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Pixsy Demand - Again!

Posted: Fri Dec 31, 2021 12:04 am
by lcsucr
Similar to the many other posts regarding Pixsy that have been kindly addressed, I have recently received an email from them stating that I have been ‘using their imagery without license or permission and that this is ‘a violation of their exclusive right to reproduce, distribute, display and prepare derivatives of their copyrighted work’.

This relates to a Flickr Attribution 2.0 Generic (CC By 2.0) image which I used to accompany a blog post, and like others, forgot the attribution. I am a UK-based Cat Behaviourist and write blog posts about cat behaviour for cat owners on a non-commercial, educational basis. I removed the photo immediately and deleted the two posts in which I had used the image to share the blog post.

Pixsy initially asked for £500, but by their second email had reduced it to £275. I contacted the photographer, who is Austrian and offered him £100 as a gesture of goodwill. All he did was let Pixsy know I’d been in touch with him, and they of course told me not to contact him again, presumably because they wouldn’t then get their share. They have formally rejected my offer which is the absolute most I can afford to pay them.

I saw some advise saying to ask them for proof of registered Copyright, which I did (though I’m unsure if this was the right thing to do) and they replied with “Over 170 countries around the world are signatories to the Berne Convention, including the US, Canada, UK and Australia. This means there’s copyright protection in all these countries, and under the Berne Convention, copyright is automatic. As the original creator, as soon as the photographer pressed the shutter button, their copyright was instilled in the work”.

However, looking at the Berne Convention document I saw that Article 10 ‘It shall be a matter for legislation in the countries of the Union, and for special agreements existing or to be concluded between them, to permit the utilization, to the extent justified by the purpose, of literary or artistic works by way of illustration in publications, broadcasts or sound or visual recordings for teaching, provided such utilization is compatible with fair practice.’

Seeing as I used the image for the purposes of teaching and made no financial gain, I’m wondering I can apply this Article in my next email to them?

Likewise looking at advice from Creative Commons their standard states that ‘If your use would not require permission from the rights holder because it falls under an exception or limitation, such as fair use… the license does not apply, and you do not need to comply with its terms and conditions’.

I’m also confused about whether or not the ‘fair-use/transformative’ argument just relates to the DMCA which, given that this Act is sanctioned in the USA, presumably doesn’t apply outside of the States.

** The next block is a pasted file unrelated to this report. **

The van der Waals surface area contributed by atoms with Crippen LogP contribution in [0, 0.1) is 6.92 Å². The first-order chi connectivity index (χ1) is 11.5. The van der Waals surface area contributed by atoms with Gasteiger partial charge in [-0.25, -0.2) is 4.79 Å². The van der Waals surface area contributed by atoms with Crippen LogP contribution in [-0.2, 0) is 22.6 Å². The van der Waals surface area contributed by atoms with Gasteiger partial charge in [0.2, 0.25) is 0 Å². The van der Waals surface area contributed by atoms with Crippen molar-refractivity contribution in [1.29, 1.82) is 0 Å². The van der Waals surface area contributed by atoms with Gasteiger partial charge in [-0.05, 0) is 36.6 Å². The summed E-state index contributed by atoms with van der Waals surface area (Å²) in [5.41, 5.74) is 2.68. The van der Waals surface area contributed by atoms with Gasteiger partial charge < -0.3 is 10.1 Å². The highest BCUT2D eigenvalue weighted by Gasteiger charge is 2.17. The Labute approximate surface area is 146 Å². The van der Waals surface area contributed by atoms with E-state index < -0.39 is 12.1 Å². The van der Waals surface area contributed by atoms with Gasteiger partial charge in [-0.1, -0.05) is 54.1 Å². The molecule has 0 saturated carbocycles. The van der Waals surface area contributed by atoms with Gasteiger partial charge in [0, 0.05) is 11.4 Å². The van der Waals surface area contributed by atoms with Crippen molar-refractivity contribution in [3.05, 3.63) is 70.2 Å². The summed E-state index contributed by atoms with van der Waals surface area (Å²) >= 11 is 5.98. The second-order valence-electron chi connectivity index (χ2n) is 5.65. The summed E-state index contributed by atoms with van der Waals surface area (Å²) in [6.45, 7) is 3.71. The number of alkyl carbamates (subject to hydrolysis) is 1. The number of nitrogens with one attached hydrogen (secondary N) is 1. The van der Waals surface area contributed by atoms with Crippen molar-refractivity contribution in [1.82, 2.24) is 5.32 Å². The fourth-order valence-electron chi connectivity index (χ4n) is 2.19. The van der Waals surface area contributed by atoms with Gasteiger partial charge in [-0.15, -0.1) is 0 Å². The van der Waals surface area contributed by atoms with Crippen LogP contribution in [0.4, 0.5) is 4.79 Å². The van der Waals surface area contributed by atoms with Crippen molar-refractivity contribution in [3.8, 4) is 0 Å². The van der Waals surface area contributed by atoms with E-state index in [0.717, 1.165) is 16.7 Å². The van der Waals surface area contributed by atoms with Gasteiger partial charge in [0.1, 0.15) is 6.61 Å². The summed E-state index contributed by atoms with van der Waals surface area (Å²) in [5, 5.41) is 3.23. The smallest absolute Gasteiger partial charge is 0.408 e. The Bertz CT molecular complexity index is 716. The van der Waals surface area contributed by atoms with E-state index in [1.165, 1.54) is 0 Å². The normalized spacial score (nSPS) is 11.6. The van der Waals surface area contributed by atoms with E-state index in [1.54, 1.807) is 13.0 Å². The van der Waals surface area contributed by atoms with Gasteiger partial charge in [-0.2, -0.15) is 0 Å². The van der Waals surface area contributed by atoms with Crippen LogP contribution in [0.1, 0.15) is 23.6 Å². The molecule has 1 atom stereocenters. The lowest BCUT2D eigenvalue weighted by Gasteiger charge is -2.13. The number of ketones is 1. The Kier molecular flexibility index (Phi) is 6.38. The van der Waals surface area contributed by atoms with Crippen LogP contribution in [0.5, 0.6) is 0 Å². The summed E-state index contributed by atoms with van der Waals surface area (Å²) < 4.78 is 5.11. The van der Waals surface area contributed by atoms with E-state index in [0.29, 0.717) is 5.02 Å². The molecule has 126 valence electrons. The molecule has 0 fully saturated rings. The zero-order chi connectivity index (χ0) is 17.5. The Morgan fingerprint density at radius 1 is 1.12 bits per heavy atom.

Reading through the other posts it seems that this is unlikely to go to court, but I’d like to be more confident about this!

Any advice would be gratefully received!

Re: Pixsy Demand - Again!

Posted: Fri Dec 31, 2021 8:46 am
by AndyJ
Hi lcscur,

By way of background to this issue, there is a current trend of targetting people who have used images released under fairly permissive licences such as Creative Commons but who have failed to meet the necessary attribution requirement. Creative Commons themselves deprecate the use of heavy-handed or monetary enforcement, and instead advocate the issuing of notices to users and giving them time to rectify matters (see this advisory).

However none of that really helps you with your specific problem. The Berne Convention is something of a red herring here as what is important are the national laws which govern how copyright works day to day. Under UK law there are exceptions for certain educational purposes and you can find the details in sections 32-36A of the Copyright Designs and Patents Act 1988. However, what counts as 'education' for these purposes is fairly narrowly defined and, generally speaking, it relates to schools, colleges and universities which are recognised by the Department for Education. As you can see, this doesn't really apply in your case.

Irrespective of the laws governing the copyright owner or the site where you got the images in the first place, what matters as far as your liability is concerned is UK law. The DMCA take down procedure is widely used and recognised across the internet as the de facto method of taking down infringing material, but since it is US domestic legislation it has no relevance in litigation which is conducted outside the USA. The important thing to remember when negotiating with companies like Pixsy is that in civil disputes (such as most infringement claims) the purpose of the law is to put the aggrieved party back in the position he would have been in, financially speaking, if a licence had been correctly obtained and adherred to. Obviously in the case of a CC license there is no loss of income to the photographer and so it is something of a grey area when it comes to assessing the damages. Usually the court will consider similar images which are available for a fee, and use that as a yardstick. I would not expect any court to just accept an arbitrary figure (eg £275) as the true market value of an image which is being released for free. So while I don't think this claim will ever reach a court, that contextualises the bargaining position of Pixsy when they threaten legal action.